For a few decades now, it seems, humanity has been on the verge of a breakthrough in collective consciousness. Perhaps it was the Hippies in the 60s who saw it first. To them, it was crystal clear that the consciousness revolution would sweep all before it, that within a few years’ time such institutions as government, money, marriage, and school would become obsolete. Forty years later, their vision has not come to pass and, superficially at least, the defining institutions of our civilization are more powerful, more encompassing than ever. Nonetheless, to many of us much of the time, and to most of us at least once in a while, the breakthrough in consciousness the Hippies foretold seems imminent still.
Perhaps it seems imminent because, in those peak experiences when we know the true potential of our humanity, the true vastness of our minds, and the love that is the default state of existence, it seems so obvious that we have returned to our birthright and recovered our original estate. It could be a near-death experience that brings us there, a psychedelic experience, a moment in nature, giving birth, making love; it could be a religious experience, or come through a dream, music, or meditation; it can also be awakened through psychological work, a transformational seminar, even a book. Usually, though, the high does not last.
I’ve had many such experiences where I think, “Nothing will ever be the same again,” but after a few days or weeks, I notice that I must struggle to maintain the realized state I’d been in. What was once effortless and self-evident becomes the subject of reminders and practices. The “old normal” encroaches, until I am back where I started, and the state that had felt so true and obvious becomes a mere memory. I can try to repeat the experience, but as with a drug, the second high is a little less intense than the first, and the return to baseline more rapid. Eventually I come to doubt: maybe the experience was a drug, an excursion away from reality and not, as I’d believed, something more real than the world I’ve come to accept. For some people, that voice swells in volume until it becomes a deafening tumult of despair. Before the experience, there was at least hope, but having entered paradise and been ejected, what is there now to live for?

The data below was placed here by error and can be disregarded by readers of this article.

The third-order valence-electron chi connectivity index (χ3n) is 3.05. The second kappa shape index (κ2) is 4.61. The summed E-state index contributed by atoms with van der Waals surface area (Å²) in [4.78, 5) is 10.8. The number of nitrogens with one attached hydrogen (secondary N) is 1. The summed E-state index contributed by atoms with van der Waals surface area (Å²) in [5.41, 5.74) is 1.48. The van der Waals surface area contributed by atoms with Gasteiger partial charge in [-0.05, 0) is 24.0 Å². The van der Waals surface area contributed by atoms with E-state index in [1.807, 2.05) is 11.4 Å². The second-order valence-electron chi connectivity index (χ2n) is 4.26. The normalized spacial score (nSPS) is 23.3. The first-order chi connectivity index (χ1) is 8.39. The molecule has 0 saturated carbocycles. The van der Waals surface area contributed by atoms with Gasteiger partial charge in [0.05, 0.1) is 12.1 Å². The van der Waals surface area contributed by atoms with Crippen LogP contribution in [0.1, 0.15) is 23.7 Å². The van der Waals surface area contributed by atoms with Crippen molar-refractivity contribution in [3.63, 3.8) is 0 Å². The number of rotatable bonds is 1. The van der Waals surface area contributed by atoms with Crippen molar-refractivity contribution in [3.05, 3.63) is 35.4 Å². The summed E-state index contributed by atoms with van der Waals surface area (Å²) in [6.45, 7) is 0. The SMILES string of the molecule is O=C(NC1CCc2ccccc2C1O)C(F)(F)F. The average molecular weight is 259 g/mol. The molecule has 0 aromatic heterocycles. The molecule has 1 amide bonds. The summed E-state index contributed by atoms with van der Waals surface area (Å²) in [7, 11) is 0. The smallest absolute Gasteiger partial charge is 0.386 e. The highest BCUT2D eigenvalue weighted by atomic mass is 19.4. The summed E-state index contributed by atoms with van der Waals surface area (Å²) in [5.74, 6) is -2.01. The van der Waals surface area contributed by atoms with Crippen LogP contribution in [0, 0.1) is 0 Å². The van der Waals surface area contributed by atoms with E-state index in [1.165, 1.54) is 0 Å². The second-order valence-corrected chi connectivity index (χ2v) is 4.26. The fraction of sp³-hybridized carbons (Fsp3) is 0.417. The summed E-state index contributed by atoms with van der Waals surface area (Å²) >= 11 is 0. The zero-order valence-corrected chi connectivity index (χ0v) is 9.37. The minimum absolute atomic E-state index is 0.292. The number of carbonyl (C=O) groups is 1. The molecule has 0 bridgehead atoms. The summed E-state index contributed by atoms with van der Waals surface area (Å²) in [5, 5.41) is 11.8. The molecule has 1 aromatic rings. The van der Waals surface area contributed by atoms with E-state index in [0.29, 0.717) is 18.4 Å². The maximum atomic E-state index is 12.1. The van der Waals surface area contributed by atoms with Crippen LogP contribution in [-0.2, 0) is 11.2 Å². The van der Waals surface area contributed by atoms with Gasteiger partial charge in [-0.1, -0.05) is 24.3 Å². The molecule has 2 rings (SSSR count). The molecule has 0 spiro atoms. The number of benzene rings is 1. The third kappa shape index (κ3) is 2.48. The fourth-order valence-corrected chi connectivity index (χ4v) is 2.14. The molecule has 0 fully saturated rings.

So it was on a cultural level, that after the enlightenment and exuberant expectations of the sixties, much of the counterculture turned to the hedonism and consumption of the Me Decade. What a sense of betrayal we felt, as the psychedelic revolution gave way to the War on Drugs, as the Clean Air Act gave way to Ronald Reagan and James Watt (“Trees pollute more than people do.”)